This book was the April selection for the Vaginal Fantasy Hangout, so I picked it up expectantly… and literally didn’t put it down until about 9 hours later once I’d read it completely. Thank god I work in an isolated space, because I am ashamed to admit that I took a holiday at my desk yesterday and was completely absorbed in this book. Sharon Fisher, I blame you for rising workplace delinquency! Kind of.
Anyway, let me get a few nitpicks out of the way, with the acknowledgement that for some people who have been discussing Ghost Planet on Goodreads, they are more than minor nitpicks. I did feel that the worldbuilding was a little lacking — the planet is described as having taken on ecological characteristics similar to Earth in order to be pretty recognizable to the colonists. In one sense, this is a nice shorthand, since we can fairly easily imagine a less populated, less polluted Earth. On the other hand, it functions to deprive us of what could have been some more thoughtful descriptions of the planet and the process of that adaptation, and more detail about the settlements that the colonists live in. Another related issue, which may be more due to its ‘sci-fi lite’ status than to a unique deficiency of this book, is that outside of the special attention paid to Elizabeth’s particular research (which I’ll get to later,) the futuristic technology which enables the colonization of this planet (e.g. space travel, any terraforming concerns?) and that which is used by the colonists (flat-reader) is given no description practically at all. If I had to guess, a “flat-reader” is a tablet computer, but why not just call it a tablet, unless it’s actually a futuristic descendent of a tablet? In which case, what makes it so? Anyway, little things like that make the sci-fi geek in me wish there was a little more in the way of techie detail.

At the end of the day, though, if an original concept and a well-paced plot that do that concept justice are set in front of me, I am going to completely forget about other minor concerns and just love the shit out of a book. And that’s basically what happened. I loved the main character, both as a personality and as a scientist. I read a lot of doom-and-gloom dystopia that tends to paint scientists as misanthropic megalomaniacs with unethical aspirations toward human purity or genetic cleansing, so it was refreshing to have a protagonist who is as empathetic as she is pragmatic. She actually explicitly employs the scientific method, which is pretty darn cool: she has a hypothesis, gathers data to support it, but also considers other possibilities and doesn’t reject them until she has absolutely enough evidence to do so. Not surprisingly, a character like this reasons well with others and builds a totally believable team of support, both from secondary characters and from me, who really wanted her to succeed in love and life!

I really highly recommend this. It was addictive and a great mix of psycho-biological drama and romance, and a really promising debut novel from this author.

Book review: Caliban's War by James S. A. Corey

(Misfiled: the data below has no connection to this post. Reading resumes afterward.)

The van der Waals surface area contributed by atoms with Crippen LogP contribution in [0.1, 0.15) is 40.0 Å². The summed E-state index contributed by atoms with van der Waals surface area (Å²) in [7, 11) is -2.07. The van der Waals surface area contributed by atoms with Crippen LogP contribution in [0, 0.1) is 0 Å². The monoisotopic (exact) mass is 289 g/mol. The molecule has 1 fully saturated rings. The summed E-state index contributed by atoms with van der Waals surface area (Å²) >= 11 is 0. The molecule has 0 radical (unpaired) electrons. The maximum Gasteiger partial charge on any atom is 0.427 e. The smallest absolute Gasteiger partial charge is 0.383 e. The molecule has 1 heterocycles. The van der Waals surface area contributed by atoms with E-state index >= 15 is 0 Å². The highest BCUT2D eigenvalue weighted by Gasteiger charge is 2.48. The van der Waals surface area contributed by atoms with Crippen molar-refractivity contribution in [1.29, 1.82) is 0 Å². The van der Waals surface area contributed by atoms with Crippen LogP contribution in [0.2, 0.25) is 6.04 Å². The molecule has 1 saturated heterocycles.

Goodreads: “We are not alone.

The alien protomolecule is clear evidence of an intelligence beyond human reckoning. No one knows what exactly is being built on Venus, but whatever it is, it is vast, powerful, and terrifying.

When a creature of unknown origin and seemingly impossible physiology attacks soldiers on Ganymede, the fragile balance of power in the Solar System shatters. Now, the race is on to discover if the protomolecule has escaped Venus, or if someone is building an army of super-soldiers.

Jim Holden is the center of it all. In spite of everything, he’s still the best man for the job to find out what happened on Ganymede. Either way, the protomolecule is loose and Holden must find a way to stop it before war engulfs the entire system.”

This sequel to Leviathan Wakes picks up some time after that book leaves off, following the same central characters and adding a few new ones. I had really enjoyed the first book, and I have to say, I think I like this one even better. Any criticisms I have of this book are essentially the same as those that I had of the first: namely, that it could have benefited from a bit of editing for length and that the dialogue was sometimes a bit pedestrian. Otherwise, I think that the story here moves even more quickly than it did in Leviathan Wakes, even considering the addition of  three more character POVs. Part of the improvement in pacing, I think, comes from the fact that the interspersed character stories, though starting out in different places, were more apparently related right off the bat and converged more quickly.

Our new friends are Prax, a biologist, Avasarala, a UN bigwig, and Bobbie, a Martian foot soldier. Avasarala and Bobbie, particularly, provide insight into the upper levels of the political drama and intrigue of the “inner planets” (Earth and Mars) that was only hinted at in the former novel. These perspectives added complexity to the overall galactic drama by indicating that there are more opposing factions than just inner vs. outer planets; rather, as one might expect, there are groups within the governments on Earth and Mars with their own secretive agendas.

I don’t know that I have too much else to say about this one, because despite it being great, it is a sequel, so I probably have to sell you on Leviathan Wakes first. And then if you like it, definitely pick this one up!